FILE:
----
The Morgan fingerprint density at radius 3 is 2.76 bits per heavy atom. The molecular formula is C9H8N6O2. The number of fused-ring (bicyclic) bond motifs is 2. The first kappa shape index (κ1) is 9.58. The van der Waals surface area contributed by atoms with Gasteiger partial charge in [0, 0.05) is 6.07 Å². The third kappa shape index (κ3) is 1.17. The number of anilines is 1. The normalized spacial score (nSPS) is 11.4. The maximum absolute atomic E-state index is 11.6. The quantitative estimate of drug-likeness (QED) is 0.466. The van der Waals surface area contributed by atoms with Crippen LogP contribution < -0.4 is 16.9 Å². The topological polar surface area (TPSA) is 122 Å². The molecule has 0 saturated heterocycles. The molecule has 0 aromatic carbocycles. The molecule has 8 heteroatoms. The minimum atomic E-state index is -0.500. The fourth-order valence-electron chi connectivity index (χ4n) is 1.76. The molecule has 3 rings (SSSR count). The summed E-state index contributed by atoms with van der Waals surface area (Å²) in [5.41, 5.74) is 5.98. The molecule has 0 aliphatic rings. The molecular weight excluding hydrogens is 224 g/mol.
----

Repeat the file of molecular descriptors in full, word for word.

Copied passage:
The Morgan fingerprint density at radius 3 is 2.76 bits per heavy atom. The molecular formula is C9H8N6O2. The number of fused-ring (bicyclic) bond motifs is 2. The first kappa shape index (κ1) is 9.58. The van der Waals surface area contributed by atoms with Gasteiger partial charge in [0, 0.05) is 6.07 Å². The third kappa shape index (κ3) is 1.17. The number of anilines is 1. The normalized spacial score (nSPS) is 11.4. The maximum absolute atomic E-state index is 11.6. The quantitative estimate of drug-likeness (QED) is 0.466. The van der Waals surface area contributed by atoms with Crippen LogP contribution < -0.4 is 16.9 Å². The topological polar surface area (TPSA) is 122 Å². The molecule has 0 saturated heterocycles. The molecule has 0 aromatic carbocycles. The molecule has 8 heteroatoms. The minimum atomic E-state index is -0.500. The fourth-order valence-electron chi connectivity index (χ4n) is 1.76. The molecule has 3 rings (SSSR count). The summed E-state index contributed by atoms with van der Waals surface area (Å²) in [5.41, 5.74) is 5.98. The molecule has 0 aliphatic rings. The molecular weight excluding hydrogens is 224 g/mol.